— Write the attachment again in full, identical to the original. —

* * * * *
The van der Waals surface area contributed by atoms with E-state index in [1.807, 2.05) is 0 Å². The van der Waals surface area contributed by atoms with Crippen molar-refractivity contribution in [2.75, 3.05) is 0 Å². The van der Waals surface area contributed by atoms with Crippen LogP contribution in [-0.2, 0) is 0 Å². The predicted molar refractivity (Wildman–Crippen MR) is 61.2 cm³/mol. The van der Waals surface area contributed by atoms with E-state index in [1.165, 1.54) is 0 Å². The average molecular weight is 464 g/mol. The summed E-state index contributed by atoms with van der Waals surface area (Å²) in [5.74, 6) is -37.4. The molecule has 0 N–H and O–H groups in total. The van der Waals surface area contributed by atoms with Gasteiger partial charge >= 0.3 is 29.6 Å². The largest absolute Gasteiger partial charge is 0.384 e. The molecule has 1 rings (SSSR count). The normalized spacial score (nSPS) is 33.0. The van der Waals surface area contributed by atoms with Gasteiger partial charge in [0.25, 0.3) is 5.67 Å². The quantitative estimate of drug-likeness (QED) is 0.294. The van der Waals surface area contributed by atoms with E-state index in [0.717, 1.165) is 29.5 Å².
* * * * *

The van der Waals surface area contributed by atoms with E-state index in [1.807, 2.05) is 0 Å². The van der Waals surface area contributed by atoms with Crippen molar-refractivity contribution in [2.75, 3.05) is 0 Å². The van der Waals surface area contributed by atoms with Crippen LogP contribution in [-0.2, 0) is 0 Å². The predicted molar refractivity (Wildman–Crippen MR) is 61.2 cm³/mol. The van der Waals surface area contributed by atoms with E-state index in [1.165, 1.54) is 0 Å². The average molecular weight is 464 g/mol. The summed E-state index contributed by atoms with van der Waals surface area (Å²) in [5.74, 6) is -37.4. The molecule has 0 N–H and O–H groups in total. The van der Waals surface area contributed by atoms with Gasteiger partial charge >= 0.3 is 29.6 Å². The largest absolute Gasteiger partial charge is 0.384 e. The molecule has 1 rings (SSSR count). The normalized spacial score (nSPS) is 33.0. The van der Waals surface area contributed by atoms with Gasteiger partial charge in [0.25, 0.3) is 5.67 Å². The quantitative estimate of drug-likeness (QED) is 0.294. The van der Waals surface area contributed by atoms with E-state index in [0.717, 1.165) is 29.5 Å².